Tag Archives: singer-songwriters

TRACK MARKS 2020: “Stain” by Soccer Mommy

Jeremy Beck runs the website MovieManifesto, where he writes many, many movie reviews that nobody reads.
Jeremy Beck

Track Marks is a recurring SportsAlcohol.com feature that invites writers to briefly discuss a song that is meaningful to them in any way. Though they can appear on the site at any time, we always run a bunch of them in December and/or January and/or February, looking back at the year in music.

It’s barely even a riff. Just four notes, two of them repeated—dun-dun da-doom. And with those quick plucks of her guitar strings, Sophie Allison suddenly drains her typically whimsical songwriting of all color and hope. The penultimate track on Color Theory, Allison’s second album as Soccer Mommy, “stain” is a stark departure; there are no gentle choruses or hummable bridges. But there isn’t angst or despair either; though she’s examining the dying embers of a failed relationship, Allison is too lucid to lapse into self-pity. Instead, the primary sensation of “stain” is absence. It feels like a void, like a sonic representation of the lack of connection. No wonder it hit me so hard in 2020.

Still, for its opening minute, it can fool you; catch it askance, and you’re liable to misinterpret the repetitive guitar and the sighing vocals as the setup for a sweet and vivid love song. After all, while Allison’s music packs a punch, it can also be soothing. (In my favorite track off her prior record, she softly marries the intimate with the interstellar: “I’m just a victim of changing planets / My Scorpio rising and my parents.”) And in the initial moments of “stain”, her metaphors hint at the possibility of true romance, as a former lover insists that they were “pulled off the refrigerator and magnetized at heart”. But then: dun-dun da-doom. The riff that isn’t a riff arrives, and from there, the song becomes an autopsy, a quietly volcanic reconstruction of a moribund partnership. Allison’s lyrics are characteristically evocative—her ex’s words were “like chloroform”, and they’ve befouled her “like the sheets at my parents’ house”—but what’s truly disturbing about the song is that there’s no escape from it. That riff just keeps repeating, like an eerily melodic terminator; it never subsides, but it also never builds to anything, because that would imply progress. Yet there’s no catharsis here, no sense of long-sought closure or even righteous anger. And after three unrelenting minutes, Allison doesn’t fade out the track so much as extinguish it, comparing herself to a burden-out match.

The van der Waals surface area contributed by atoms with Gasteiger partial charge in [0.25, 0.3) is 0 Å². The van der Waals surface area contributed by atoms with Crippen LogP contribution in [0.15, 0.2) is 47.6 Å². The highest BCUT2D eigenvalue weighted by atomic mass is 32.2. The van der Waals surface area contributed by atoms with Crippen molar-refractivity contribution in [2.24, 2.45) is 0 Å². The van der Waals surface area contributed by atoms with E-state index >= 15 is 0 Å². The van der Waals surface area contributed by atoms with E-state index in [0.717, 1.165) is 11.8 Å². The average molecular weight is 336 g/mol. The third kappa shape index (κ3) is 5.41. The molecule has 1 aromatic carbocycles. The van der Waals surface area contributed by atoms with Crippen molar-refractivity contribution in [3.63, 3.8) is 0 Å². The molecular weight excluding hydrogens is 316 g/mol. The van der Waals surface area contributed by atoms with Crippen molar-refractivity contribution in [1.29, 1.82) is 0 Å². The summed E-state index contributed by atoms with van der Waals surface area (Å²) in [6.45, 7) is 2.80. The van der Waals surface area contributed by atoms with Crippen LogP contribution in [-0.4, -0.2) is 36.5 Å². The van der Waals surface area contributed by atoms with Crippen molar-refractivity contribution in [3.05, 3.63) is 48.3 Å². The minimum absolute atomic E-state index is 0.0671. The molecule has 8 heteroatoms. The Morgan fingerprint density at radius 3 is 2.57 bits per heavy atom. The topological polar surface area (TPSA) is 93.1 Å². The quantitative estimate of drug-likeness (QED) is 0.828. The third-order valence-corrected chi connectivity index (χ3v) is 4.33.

Just before delivering that beautifully terrible image, Allison recognizes that this ugly union has inflicted permanent damage: “I’m always stained, and it’s never coming out.” She sounds ruefully self-aware but not despondent, and I’m weirdly jealous of her composure. Perhaps she’s used her music as an exorcism of sorts, virtually transferring her pain to the listener. And so, while “stain” is magnificent, it should probably come with a warning attached. Once this song scratches its way into your soul, it’s never coming out.

TRACK MARKS: “Political Science” by Randy Newman